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For the most part, I’m tired of reading traditional collections of lyric poems. I’m talking about the standard 64-112 page book that’s the bread-and-butter of most poetry publishers.

These days, I’m drawn more to chapbooks, flash fiction, collaborations, and hybrid prose-poetry works (prosimetrum). Because I’m working on my own prosimetrum projects, I’ve been interested in what seems to be a basic technical question:

How do you transition from prose to verse and back again?

The simplest answer is, you don’t. Transitions aren’t a necessity. You can simply switch it up anytime and let the switch itself be the transition. No introduction. No explanation.

Montaigne does this all the time in his essays. When he quotes someone, he just throws it in there. It’s thematically related to the subject, but he doesn’t spend any time explaining how the quote relates. It’s meant to be self-evident. For example, in Of anger, he writes:

Among other things, how many times have I had a good mind, as I passed along our streets, to set up some trick to avenge little boys that I saw being flayed, knocked down, and bruised by some father or mother in a fury and frenzy of anger! You can see the fire and rage coming out of their eyes —


Burning with rage within, they’re borne
Down headlong, just like boulders from a mountain torn;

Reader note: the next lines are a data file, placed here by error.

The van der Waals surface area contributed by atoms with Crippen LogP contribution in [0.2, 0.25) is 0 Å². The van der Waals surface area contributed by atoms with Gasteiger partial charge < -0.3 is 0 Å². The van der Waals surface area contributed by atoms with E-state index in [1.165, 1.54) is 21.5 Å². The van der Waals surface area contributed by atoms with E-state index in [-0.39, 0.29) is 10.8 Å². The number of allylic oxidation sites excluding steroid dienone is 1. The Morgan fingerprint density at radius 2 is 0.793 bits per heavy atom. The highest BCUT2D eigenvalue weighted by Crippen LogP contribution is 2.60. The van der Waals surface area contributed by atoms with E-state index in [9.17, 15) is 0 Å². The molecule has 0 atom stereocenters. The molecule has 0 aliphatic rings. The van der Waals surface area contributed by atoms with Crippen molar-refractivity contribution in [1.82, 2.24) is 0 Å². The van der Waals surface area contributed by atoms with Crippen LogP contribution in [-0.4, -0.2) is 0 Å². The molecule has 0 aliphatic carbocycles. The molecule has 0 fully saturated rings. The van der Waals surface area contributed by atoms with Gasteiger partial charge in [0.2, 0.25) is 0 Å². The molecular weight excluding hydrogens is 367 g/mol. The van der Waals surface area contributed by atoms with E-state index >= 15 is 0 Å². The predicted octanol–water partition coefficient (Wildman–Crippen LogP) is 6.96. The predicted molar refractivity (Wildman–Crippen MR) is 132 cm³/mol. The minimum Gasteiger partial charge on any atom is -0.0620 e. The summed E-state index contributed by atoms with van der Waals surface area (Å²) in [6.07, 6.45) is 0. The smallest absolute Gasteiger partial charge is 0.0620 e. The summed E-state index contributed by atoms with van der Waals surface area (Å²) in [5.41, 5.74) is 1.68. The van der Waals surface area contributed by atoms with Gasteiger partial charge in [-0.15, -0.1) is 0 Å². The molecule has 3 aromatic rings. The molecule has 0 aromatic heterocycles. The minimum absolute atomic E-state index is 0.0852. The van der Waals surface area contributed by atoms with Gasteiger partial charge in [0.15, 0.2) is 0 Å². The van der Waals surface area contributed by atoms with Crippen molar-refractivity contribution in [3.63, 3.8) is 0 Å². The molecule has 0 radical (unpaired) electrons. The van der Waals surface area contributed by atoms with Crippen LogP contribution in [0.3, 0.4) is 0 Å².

The ground gives way beneath, the hanging slope falls in


(and according to Hippocrates, the most dangerous maladies ar those which disfigure the face) …

But if you like transitions, and you want to incorporate transitions into your hybrid works, what models are available?

I’ve started collecting examples, which I hope to put together in a useful list for anyone interested,  along with a crude typology, so writers have some place to start.

The examples I’ve collected so far come from English translations of Japanese diaries, travelogues, and zuihitsu. My interest in prosimetrum began with Bashō, so I am working my way through similar and adjacent works for inspiration. 

A Common Transition is “I Wrote a Poem”

Bashō hardly ever relies on transitions, but when he does (or his translators do), it’s often some form of “Then I wrote:”

This straightforward strategy is employed also by Sei Shōnagon, author of The Pillow Book.

Meanwhile, the messenger was urging me to make a swift reply. And indeed it would make a bad poem even worse to take too long in sending it, so I threw caution to the winds and wrote in a trembling hand:

In other words, the author announces they are about to write a poem, and they the poem follows. It’s the most common transition I’ve found so far, but there are others, and they are often more interesting. 


  • The Complete Essays of Montaigne by Michel de Montaigne, tr. Donald M. Frame, Stanford University Press, 1958

  • Narrow Road to the Interior by Matuso Bashō, tr. Sam Hamill, Shambhala Publications, 1998.

  • The Pillow Book by Sei Shōnagon, tr. Meredith McKinney, Penguin Classics, 2006.